To date, IMCP has awarded 44 communities a total of $7 million to support the creation of economic development strategies. In the newly opened second phase, communities will be able to compete for some $1.3 billion in federal dollars, and assistance from 10 cabinet departments and agencies. In addition, communities will have access to a playbook of federal economic development resources and a new data tool for assessing their manufacturing strengths. An announcement of the competition was released in December as were a Federal Register Notice, resource playbook, and data tools. Please note that, while the announcement indicates a March 14, 2014 deadline for applications, that deadline is no longer accurate and is in the process of being revised.

Fifty Years of Federal Adult Education: Examining Its Legislative History


Federal Adult Education: A Legislative History 1964-2013 is a careful examination of the origins of federal involvement in adult education. The report provides a chronological mapping of federal laws for adult education, offering a historical perspective along with insight on the years ahead. As the first compilation of the history of adult education legislation, the report spans from the mid-60s into the new century, providing a broad historical overview for general readers. It also serves as “a guide to primary source material related to federal legislation and on adult basic education.”

Readers can trace the ongoing role that adult education has played in helping the nation’s adults improve their lives—from expanding work opportunities to promoting assimilation into the culture of this country by providing English language instruction.

As chronicled in the report, the civil rights movement of the 1960s catapulted the Economic Opportunity Act (1964) into law, providing the impetus for the federal government to work with states and expand adult education opportunities. This key legislative turning point brought an increased awareness of the need for quality education—not just for children but also for adults—as well as of the changing needs of the workforce, the role of technology, and increasing global competition.

With the passage of this act in 1964, adult basic education legislation set the stage for the federal government’s initiative to address adult illiteracy in the United States. A few years later, in 1966, Congress passed legislation removing adult education from the Office of Economic Opportunity and vested authority for the program in the U.S. Office of Education. Today, the adult education program resides within the U.S. Department of Education’s Office of Career, Technical, and Adult Education, in the Division of Adult Education and Literacy.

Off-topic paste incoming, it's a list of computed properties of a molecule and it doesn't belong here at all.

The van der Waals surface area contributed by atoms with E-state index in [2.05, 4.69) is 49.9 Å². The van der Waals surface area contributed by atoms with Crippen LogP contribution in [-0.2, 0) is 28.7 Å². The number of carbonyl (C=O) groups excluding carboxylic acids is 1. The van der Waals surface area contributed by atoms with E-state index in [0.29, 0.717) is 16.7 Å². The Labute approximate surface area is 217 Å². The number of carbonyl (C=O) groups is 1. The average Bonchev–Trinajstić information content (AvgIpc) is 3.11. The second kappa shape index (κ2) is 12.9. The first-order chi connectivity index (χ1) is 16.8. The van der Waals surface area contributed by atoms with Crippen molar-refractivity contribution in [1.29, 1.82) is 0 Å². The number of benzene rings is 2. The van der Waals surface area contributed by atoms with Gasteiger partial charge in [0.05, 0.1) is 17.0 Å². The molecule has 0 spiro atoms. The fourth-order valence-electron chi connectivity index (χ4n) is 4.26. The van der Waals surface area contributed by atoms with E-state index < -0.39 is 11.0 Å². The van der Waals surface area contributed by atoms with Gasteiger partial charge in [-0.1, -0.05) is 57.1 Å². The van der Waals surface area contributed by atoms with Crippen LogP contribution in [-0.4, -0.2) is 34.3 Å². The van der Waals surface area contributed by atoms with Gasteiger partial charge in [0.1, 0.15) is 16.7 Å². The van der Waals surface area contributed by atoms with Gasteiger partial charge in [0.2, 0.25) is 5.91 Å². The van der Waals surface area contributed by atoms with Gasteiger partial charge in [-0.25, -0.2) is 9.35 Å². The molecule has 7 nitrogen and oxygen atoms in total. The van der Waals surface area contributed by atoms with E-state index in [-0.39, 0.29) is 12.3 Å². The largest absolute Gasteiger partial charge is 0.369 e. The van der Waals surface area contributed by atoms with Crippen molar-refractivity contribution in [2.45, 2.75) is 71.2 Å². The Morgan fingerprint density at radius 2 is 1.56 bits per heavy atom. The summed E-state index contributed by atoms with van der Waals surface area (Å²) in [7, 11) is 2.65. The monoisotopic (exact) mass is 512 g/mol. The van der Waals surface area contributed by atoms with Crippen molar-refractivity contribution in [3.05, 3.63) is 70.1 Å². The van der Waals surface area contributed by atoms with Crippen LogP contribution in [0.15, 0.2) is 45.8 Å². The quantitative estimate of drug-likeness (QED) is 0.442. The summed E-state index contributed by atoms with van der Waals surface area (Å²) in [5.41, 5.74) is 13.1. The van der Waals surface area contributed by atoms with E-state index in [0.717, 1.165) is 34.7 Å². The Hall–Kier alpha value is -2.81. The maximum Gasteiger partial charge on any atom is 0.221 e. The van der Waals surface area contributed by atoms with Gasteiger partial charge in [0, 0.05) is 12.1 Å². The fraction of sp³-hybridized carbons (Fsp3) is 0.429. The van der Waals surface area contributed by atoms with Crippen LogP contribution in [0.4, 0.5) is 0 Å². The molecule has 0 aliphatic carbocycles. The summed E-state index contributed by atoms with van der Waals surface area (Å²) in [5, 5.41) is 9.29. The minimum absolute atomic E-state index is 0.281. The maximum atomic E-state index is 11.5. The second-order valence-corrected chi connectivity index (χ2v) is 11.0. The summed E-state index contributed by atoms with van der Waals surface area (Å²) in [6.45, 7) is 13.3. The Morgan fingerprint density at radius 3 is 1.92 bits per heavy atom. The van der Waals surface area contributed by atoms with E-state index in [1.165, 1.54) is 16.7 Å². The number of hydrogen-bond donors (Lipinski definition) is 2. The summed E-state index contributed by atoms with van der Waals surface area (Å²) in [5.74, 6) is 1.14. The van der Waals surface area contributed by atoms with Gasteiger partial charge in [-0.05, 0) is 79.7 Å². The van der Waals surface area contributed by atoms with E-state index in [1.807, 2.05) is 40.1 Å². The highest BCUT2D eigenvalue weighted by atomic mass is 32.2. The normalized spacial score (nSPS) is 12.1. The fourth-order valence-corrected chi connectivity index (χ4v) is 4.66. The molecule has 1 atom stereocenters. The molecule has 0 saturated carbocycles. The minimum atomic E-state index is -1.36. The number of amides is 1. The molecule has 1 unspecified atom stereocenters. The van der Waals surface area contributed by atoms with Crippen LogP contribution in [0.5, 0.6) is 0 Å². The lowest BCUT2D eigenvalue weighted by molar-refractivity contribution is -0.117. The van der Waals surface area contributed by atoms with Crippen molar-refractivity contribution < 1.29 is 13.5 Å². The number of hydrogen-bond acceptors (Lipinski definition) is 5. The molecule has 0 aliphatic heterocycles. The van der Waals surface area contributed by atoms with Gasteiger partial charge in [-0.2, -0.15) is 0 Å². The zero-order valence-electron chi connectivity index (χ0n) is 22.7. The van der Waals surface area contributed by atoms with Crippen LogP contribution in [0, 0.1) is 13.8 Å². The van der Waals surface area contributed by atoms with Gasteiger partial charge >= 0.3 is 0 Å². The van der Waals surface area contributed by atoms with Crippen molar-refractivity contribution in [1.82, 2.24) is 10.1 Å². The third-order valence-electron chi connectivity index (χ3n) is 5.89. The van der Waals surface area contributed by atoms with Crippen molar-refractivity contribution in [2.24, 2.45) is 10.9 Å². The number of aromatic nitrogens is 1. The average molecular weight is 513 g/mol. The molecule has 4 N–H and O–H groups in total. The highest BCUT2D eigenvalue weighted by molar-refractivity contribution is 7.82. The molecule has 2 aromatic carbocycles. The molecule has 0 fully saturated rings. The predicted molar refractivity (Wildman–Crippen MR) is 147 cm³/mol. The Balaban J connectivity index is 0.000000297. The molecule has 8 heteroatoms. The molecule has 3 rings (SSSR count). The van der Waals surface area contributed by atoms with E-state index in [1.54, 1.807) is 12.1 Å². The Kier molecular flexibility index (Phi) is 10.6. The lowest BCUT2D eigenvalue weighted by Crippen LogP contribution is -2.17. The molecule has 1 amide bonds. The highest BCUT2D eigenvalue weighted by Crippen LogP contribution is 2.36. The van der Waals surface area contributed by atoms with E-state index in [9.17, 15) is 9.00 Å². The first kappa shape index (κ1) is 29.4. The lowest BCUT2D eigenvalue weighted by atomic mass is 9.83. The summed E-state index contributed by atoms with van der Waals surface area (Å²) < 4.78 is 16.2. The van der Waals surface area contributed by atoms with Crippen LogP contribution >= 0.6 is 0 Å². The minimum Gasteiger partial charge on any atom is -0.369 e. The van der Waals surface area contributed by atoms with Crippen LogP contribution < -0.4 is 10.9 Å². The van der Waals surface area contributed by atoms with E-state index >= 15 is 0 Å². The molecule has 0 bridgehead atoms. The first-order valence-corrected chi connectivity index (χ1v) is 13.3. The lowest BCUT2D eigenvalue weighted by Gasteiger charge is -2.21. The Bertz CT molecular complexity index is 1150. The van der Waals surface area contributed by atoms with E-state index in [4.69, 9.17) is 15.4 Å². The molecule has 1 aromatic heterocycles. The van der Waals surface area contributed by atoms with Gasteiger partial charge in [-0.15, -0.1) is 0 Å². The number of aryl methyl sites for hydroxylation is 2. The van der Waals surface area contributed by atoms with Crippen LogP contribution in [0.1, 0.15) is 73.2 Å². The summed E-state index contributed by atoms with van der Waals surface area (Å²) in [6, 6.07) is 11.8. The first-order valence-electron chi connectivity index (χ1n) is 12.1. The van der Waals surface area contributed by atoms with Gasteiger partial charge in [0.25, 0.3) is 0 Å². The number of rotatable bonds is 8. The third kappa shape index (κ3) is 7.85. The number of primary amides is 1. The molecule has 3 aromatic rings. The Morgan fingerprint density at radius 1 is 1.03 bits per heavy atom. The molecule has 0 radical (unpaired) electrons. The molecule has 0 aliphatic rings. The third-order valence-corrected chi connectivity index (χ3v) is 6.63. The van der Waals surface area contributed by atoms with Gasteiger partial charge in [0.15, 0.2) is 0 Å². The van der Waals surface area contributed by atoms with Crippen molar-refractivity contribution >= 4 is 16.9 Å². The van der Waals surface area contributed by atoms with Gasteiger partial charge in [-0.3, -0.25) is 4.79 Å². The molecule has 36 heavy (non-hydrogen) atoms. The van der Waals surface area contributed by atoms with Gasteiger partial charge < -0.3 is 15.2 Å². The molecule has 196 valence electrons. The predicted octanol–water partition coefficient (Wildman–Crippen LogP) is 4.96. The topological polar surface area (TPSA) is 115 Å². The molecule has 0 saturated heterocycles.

In 1990, decades after the passage of the Economic Opportunity Act, the National Governor’s Association added a goal to specifically address adult literacy. Following this, “the National Literacy Act (1991) provided the first nationwide efforts to increase literacy levels, provide measurable student gains, and institute a National Reporting System to document successes.” Passage of the Workforce Investment Act (WIA) of 1998 subsequently consolidated, coordinated, and improved employment, training, literacy, and vocational programs, and “forged new alliances at the regional level to address the needs of their mutual clients.”

The 50th anniversary of adult education, according to the report, signals the need to once again help adult learners recognize that attainment of a high school diploma alone is not sufficient to remain socioeconomically competitive. Today, higher education or career training is the standard, which underscores the need to improve basic education and lifelong learning opportunities for adults.

In sum, “the continuing goal of adult education in the United States,” according to the report, “is to ensure that adult students and individuals with disabilities are college- and career-ready and have the knowledge and skills necessary to pursue successful career pathways.”

Upcoming Webinar on Supporting 21st Century Educators: How States Are Promoting Career and Technical Educator Effectiveness, March 7, 2-3:30 p.m. EST

The Center on Great Teachers and Leaders, the National Association of State Directors of Career Technical Education Consortium, the Central Comprehensive Center, the South Central Comprehensive Center, and the Mid-Atlantic Comprehensive Center are collaborating to host this webinar on state policies that can promote CTE teacher effectiveness. To register, go here.

TAACCCT Grant Application Cost Assistance Available


The Appalachian Regional Commission (ARC) will assist organizations serving the Appalachian Region in developing applications for the upcoming fourth round of the Trade Adjustment Assistance Community College and Career Training (TAACCCT) grant program implemented by the U.S. departments of Labor and Education. ARC will make up to $5,000 available to eligible awardees for costs incurred in developing their TAACCCT grant applications. For more information, please visit http://www.arc.gov/funding/TAACCCTGrantProgramFourthRound.asp or contact Wilson Paine at wpaine@arc.gov.